The point? I decided to spend little time thinking about the details of the New York Times’s argument, and so found little reason to object to it; instead, I spent my time scrutinizing Cruz’s argument, and when I did I found reasons to discount it.
Meanwhile, Becca did the opposite: she scrutinized the New York Times’s argument more than Cruz’s, and in doing so no doubt found flaws in the argument.
Notice what that means: although Becca and I were presented with the same evidence initially, the way we chose to process it meant we ended up with different evidence by the end of it. I knew subtle details about Cruz’s argument that Becca didn’t notice; Becca knew subtle details about the New York Times argument that I didn’t notice.
There are two claims I want to make about the way in which selective scrutiny led us to have different evidence.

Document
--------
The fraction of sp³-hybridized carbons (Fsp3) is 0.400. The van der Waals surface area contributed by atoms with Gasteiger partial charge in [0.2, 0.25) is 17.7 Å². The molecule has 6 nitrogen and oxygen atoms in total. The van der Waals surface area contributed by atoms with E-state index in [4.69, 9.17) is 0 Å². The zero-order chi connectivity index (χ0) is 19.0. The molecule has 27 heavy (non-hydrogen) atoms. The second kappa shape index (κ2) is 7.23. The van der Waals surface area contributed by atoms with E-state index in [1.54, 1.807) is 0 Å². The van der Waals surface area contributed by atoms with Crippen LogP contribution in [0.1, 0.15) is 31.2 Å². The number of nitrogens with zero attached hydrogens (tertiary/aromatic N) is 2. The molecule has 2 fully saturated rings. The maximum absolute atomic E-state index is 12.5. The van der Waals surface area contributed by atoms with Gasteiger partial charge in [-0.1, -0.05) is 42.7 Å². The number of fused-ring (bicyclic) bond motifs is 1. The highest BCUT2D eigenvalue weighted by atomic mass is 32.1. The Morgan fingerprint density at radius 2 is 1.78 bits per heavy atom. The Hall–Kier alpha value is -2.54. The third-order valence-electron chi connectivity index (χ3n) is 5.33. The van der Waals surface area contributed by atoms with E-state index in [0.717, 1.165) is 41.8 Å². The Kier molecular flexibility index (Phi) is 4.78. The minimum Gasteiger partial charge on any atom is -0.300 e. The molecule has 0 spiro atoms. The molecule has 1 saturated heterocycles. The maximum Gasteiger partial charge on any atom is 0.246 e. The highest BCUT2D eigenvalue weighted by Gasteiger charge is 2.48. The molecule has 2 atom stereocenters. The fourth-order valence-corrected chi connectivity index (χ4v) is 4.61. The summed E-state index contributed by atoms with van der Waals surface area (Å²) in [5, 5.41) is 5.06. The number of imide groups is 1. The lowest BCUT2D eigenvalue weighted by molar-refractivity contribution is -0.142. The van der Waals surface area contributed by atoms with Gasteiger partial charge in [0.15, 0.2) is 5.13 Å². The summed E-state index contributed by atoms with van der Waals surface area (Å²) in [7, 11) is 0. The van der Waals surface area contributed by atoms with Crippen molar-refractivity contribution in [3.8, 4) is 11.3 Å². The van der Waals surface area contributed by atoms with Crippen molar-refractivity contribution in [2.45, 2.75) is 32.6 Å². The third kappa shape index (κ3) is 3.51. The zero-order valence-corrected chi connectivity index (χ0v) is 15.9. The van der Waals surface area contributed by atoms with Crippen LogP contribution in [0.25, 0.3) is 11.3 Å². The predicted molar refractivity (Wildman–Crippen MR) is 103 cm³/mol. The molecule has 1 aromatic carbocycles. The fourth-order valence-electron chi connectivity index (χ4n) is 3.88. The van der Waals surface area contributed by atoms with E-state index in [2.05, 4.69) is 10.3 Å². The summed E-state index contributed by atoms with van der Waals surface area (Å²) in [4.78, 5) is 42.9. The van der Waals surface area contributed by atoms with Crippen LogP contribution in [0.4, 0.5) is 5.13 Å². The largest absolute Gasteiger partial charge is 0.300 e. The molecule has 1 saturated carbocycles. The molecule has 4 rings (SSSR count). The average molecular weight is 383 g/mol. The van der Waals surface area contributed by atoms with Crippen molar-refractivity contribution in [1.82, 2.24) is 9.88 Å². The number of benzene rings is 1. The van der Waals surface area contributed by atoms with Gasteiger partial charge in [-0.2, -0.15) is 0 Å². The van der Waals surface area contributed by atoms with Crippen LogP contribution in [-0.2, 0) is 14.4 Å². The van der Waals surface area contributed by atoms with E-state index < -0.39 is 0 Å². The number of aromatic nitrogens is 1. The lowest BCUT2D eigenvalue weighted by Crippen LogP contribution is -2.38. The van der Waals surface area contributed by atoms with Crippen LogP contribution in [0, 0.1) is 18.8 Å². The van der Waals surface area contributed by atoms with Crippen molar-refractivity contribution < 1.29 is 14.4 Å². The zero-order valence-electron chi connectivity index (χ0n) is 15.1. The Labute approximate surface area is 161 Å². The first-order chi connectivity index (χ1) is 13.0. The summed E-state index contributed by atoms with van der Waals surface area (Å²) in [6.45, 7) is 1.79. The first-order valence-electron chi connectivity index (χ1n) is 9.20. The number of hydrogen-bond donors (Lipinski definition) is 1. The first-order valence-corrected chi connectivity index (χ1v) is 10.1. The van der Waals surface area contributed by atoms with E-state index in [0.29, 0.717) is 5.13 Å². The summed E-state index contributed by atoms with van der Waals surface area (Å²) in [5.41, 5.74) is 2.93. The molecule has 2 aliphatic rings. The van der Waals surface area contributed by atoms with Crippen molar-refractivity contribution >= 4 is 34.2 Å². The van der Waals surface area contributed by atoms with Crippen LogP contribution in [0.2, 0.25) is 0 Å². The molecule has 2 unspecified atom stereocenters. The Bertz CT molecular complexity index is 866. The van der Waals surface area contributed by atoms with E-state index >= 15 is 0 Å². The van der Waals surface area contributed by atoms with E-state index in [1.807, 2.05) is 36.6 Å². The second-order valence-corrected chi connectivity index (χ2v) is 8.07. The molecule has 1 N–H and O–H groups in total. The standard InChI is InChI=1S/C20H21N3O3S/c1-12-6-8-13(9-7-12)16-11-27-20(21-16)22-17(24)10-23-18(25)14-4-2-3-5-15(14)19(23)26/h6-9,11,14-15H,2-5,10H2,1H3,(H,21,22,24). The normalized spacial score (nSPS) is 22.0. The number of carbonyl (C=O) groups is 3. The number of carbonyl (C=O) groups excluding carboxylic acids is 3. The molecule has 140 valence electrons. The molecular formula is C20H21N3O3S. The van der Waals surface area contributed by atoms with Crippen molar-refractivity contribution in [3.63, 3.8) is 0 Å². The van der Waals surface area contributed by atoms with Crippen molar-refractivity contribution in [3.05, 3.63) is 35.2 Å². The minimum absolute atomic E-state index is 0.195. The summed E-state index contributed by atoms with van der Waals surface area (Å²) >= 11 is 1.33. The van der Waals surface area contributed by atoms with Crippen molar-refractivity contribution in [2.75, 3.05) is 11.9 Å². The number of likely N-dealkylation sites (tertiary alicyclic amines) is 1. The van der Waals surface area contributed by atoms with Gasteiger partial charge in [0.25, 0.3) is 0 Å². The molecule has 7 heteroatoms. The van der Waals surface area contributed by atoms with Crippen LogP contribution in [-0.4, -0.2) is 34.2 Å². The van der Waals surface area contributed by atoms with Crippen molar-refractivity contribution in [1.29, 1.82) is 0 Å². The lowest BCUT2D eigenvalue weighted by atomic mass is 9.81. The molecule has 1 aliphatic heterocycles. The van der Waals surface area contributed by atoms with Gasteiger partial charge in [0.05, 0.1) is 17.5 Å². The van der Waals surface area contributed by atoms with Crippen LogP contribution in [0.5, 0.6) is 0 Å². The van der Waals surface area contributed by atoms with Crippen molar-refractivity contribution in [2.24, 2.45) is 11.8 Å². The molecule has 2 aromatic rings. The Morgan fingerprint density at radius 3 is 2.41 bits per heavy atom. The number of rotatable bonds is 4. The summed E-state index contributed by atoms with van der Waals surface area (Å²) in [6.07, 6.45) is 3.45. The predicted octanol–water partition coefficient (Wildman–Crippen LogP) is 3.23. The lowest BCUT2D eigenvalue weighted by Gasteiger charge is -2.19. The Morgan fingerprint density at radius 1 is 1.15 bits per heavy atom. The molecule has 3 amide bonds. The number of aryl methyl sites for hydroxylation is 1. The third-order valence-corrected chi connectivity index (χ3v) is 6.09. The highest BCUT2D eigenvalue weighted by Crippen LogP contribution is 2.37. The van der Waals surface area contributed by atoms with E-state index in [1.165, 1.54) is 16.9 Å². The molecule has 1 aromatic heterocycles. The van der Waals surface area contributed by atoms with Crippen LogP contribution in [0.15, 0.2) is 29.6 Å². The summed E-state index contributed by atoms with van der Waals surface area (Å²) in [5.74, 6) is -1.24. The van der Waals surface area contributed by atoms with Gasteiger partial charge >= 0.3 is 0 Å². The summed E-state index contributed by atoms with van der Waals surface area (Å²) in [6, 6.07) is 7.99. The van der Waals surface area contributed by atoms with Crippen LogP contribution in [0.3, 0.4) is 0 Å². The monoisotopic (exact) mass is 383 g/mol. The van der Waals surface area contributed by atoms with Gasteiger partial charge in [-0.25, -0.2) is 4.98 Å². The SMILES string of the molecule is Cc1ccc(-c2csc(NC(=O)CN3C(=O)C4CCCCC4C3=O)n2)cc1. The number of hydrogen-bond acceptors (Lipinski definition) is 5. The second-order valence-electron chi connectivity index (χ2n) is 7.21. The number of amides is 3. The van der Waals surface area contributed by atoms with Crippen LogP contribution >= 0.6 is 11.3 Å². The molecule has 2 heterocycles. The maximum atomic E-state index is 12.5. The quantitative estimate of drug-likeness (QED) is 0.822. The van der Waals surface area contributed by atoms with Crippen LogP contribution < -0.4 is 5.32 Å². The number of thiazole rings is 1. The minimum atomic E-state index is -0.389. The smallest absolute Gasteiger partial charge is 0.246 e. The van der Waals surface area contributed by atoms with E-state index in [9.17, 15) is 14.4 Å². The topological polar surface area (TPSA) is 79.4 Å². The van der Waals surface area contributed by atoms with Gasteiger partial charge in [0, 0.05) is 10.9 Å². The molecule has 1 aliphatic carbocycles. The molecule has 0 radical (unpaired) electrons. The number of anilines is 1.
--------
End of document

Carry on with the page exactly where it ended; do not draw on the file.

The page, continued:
First: such selective scrutiny leads to predictable shifts in our beliefs. For example, as I was setting out to scrutinize Fox’s op-ed, I could expect that doing so would make me more confident in my prior belief that RBG’s seat should not yet be replaced.
Second: nevertheless, such selective scrutiny is epistemically rational—if what you want is to get to the truth of the matter, it often makes sense to spend more energy scrutinizing evidence that disconfirms your prior beliefs than that which confirms them.
Why are these claims true?
Scrutinizing a piece of evidence is a form of cognitive search: you are searching for an alternative explanation that would fit the facts of the argument but remove its force.